Graduate Studies


First Advisor

Joseph Turner

Date of this Version

Spring 4-2017


A THESIS Presented to the Faculty of The Graduate College at the University of Nebraska In Partial Fulfillment of Requirements For the Degree of Master of Science, Major: Mechanical Engineering and Applied Mechanics, Under the Supervision of Professor Joseph A. Turner. Lincoln, Nebraska: April, 2017

Copyright (c) 2017 Nathanial Matz


Diffuse ultrasonic backscatter, the result of the interaction of elastic waves with material heterogeneity, can be used to characterize microstructural information. The scattering that occurs within the material can be complex and requires accurate modeling in order to interpret measurements quantitatively. This effect is particularly important for higher-scattering materials with large single crystal anisotropy. Recently, a double-scattering model was derived for which the wave was assumed to scatter twice prior to detection. This model was an improvement upon an earlier model that assumed only single scattering. The significance of this addition to the model has not been thoroughly explored with experiments. The first portion of this thesis is devoted to theoretical results for both the single-scattering and double-scattering models. The contribution of the second scattering within the detected response is quantified with respect to numerous measurement parameters including the transducer size, frequency and focal length as well as the material properties and focal depth of the experiment. The results show that single-scattering models are appropriate for weakly scattered materials, such as aluminum, for a wide range of experiments and correlation lengths. However, stronger scattering materials are predicted to have significant components beyond single-scattering for certain measurement parameters. Next, experimental results for two highly-scattering materials, one steel and one nickel alloy, are presented for a range of frequencies from 5-15 MHz, and several inspection depths. The experimental work shows the domain for which the doubly-scattered response becomes significant as well as the limitations at which the model is no longer applicable. The results can be used to predict the frequency range that applies for each model given a material, its grain size and experimental details.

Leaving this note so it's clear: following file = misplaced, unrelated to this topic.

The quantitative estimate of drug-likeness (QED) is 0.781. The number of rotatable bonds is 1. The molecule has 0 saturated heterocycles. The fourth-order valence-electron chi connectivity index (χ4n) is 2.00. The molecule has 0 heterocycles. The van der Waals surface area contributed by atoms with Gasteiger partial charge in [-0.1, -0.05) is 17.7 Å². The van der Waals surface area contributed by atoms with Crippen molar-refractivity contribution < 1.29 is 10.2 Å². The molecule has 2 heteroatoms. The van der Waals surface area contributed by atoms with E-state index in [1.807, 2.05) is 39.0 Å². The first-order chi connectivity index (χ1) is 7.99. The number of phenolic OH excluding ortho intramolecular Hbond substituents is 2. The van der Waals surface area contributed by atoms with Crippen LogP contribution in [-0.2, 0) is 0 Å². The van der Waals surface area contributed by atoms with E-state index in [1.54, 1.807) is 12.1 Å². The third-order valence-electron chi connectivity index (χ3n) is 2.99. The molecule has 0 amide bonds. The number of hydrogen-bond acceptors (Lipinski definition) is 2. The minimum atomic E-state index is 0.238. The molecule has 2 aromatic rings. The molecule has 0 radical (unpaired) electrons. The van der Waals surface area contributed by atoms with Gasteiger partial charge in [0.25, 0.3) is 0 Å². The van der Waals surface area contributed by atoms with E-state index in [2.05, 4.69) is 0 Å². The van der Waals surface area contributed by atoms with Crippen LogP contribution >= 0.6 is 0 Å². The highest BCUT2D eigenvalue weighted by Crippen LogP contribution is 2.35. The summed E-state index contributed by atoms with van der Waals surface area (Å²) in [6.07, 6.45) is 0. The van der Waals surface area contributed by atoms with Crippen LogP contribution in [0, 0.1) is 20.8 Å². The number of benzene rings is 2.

Adviser: Joseph A. Turner